1. For Total Petroleum Production, Russia was No. 3 in January, see EIA data at the link provided in the post.

      1. Vangel

        The total data includes ethanol and refinery gains that come from processing heavier crude. Since the processing gains have an energy cost that is not being counted including them in the aggregate without adjusting for the energy losses during processing is deceptive. If we want to talk about Peak Oil and be consistent in our use of the data let us stick to crude, not refinery gains, alcohol or biofuels.

        1. hitssquad

          Energy cost isn’t relevant to petroleum production because:

          1. petroleum is virtually unvalued for its energy content; and

          2. there are other fuels with lower costs per unit energy that can power petroleum production and refinement.

          1. Vangel

            Ethanol and biofuels are not petroleum. And when they consume as much energy as they contain there is no point counting them as supply.

          2. hitssquad

            @Vangel “Ethanol and biofuels are not petroleum”

            I was responding only to the part of your comment that dealt with “refinery gains that come from processing heavier crude [which] processing gains have an energy cost that is not being counted”.

  5. rando randy

    The key term here is “refined petroleum products”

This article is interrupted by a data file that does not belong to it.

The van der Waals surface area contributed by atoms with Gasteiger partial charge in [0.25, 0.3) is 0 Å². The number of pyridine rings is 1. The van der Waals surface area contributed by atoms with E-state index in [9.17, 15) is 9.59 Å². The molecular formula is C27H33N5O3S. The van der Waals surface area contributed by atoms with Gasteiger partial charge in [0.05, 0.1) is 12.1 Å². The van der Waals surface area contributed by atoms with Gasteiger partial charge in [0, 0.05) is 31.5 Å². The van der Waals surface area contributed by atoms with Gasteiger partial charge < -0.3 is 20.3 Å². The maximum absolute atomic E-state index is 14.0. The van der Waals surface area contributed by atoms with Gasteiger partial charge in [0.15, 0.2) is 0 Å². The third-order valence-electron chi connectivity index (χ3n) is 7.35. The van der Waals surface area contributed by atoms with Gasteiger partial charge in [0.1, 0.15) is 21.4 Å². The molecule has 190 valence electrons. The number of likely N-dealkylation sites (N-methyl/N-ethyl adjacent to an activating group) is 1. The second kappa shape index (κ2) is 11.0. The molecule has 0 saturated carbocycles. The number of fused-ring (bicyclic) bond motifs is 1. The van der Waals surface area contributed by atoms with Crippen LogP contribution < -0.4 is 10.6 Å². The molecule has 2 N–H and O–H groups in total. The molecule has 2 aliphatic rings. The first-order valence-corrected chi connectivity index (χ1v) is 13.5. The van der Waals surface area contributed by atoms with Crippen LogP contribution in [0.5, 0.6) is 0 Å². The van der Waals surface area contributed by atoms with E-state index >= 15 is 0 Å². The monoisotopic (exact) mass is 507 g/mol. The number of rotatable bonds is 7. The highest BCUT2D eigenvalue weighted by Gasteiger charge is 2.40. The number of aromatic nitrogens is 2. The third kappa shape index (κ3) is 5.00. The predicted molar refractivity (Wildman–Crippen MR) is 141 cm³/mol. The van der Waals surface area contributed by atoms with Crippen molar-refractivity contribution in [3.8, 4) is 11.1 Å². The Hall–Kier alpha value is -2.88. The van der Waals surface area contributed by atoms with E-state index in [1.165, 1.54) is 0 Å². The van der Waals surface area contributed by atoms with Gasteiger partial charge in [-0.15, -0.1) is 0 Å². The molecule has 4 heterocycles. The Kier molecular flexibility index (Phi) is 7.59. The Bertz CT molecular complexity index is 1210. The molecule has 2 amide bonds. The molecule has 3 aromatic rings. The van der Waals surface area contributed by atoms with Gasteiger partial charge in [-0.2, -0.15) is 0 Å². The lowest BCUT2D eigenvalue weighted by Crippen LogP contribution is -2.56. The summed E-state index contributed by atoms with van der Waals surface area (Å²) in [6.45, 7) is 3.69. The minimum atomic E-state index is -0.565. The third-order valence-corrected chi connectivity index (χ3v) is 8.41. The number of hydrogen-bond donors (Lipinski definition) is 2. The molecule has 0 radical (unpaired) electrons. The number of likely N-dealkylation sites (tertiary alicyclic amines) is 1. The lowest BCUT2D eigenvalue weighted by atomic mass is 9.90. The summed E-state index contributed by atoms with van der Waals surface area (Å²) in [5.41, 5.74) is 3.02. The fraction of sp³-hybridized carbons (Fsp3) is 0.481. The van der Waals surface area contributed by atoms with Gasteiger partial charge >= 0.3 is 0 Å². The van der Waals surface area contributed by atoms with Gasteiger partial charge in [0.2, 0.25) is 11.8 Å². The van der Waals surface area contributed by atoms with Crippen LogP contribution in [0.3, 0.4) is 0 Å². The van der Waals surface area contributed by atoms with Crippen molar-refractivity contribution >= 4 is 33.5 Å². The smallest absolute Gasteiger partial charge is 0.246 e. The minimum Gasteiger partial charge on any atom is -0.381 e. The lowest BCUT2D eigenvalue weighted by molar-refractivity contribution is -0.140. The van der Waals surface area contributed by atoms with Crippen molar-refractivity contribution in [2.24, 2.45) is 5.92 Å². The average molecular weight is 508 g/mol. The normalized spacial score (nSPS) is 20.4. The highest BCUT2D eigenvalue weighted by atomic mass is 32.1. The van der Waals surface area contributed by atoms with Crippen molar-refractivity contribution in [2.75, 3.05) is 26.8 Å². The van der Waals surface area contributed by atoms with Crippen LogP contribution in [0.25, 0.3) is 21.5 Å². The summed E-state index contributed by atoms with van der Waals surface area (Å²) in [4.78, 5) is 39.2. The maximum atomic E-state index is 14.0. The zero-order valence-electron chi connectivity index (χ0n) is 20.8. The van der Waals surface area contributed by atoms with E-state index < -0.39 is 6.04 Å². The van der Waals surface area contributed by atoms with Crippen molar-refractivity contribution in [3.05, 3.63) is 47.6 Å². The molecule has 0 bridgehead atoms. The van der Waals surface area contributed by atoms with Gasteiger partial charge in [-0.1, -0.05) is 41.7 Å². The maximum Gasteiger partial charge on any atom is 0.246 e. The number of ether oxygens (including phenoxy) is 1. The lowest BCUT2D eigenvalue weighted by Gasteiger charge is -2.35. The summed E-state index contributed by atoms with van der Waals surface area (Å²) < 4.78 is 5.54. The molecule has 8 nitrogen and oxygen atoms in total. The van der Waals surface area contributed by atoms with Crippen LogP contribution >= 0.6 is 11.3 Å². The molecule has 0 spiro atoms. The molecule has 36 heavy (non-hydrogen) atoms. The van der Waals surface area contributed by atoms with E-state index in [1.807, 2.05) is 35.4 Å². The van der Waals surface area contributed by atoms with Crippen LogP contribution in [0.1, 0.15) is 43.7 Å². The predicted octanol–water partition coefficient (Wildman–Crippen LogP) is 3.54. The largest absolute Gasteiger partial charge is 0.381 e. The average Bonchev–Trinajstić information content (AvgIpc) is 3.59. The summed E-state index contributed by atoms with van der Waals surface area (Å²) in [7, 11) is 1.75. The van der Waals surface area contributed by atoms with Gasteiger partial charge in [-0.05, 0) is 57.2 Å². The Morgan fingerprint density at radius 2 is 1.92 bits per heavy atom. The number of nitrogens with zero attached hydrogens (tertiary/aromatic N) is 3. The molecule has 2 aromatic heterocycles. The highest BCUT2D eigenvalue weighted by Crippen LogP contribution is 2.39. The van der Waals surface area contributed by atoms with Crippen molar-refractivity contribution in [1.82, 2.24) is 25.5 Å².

Production of refined petroleum (like jet fuel) is NOT the same as net exports. A lot of the production of these petroleum products is based off of imported Canadian and other crude.

  6. Che is dead

    “The Russian energy firm Gazprom is increasingly off its stride in Europe, its largest export market. Bulgaria has managed to negotiate a 20 percent price cut in its new ten-year contract with the gas giant, an unprecedented reversal of fortune from only a short time ago. Gazprom had cut off gas to the Ukraine in 2006 and 2009 during contract negotiations, which left Bulgaria freezing for several days as they were on the same pipeline. Bulgarians are probably relishing their success now with no small amount of schadenfreude.

    The cause of the turnaround, the Wall Street Journal reports, should come as no surprise: the shale gas boom in the United States. The US has begun exporting gas to Europe, and has also ramped up coal exports by more than 250 percent since 2005. The net result has been to knock Gazprom back on its heels. The WSJ reports that the negotiations with Bulgaria were heated, with Gazprom’s negotiators shouting in frustration on several occasions. . . . Putin’s hardball tactics in his near-abroad when Russia was energy top dog were instrumental in confirming him as an authoritarian bully in the minds of many Westerners. These tactics also inadvertently made Russia more vulnerable to shifts in the global energy market, with many of its main customers desperately seeking out alternative suppliers so that they would never find themselves backed into a corner again.” — The American Interest

    h/t Instapundit

    1. Vangel

      The US is not exporting gas to Europe. That tends one to question the ability of the author to distinguish reality from wishful thinking.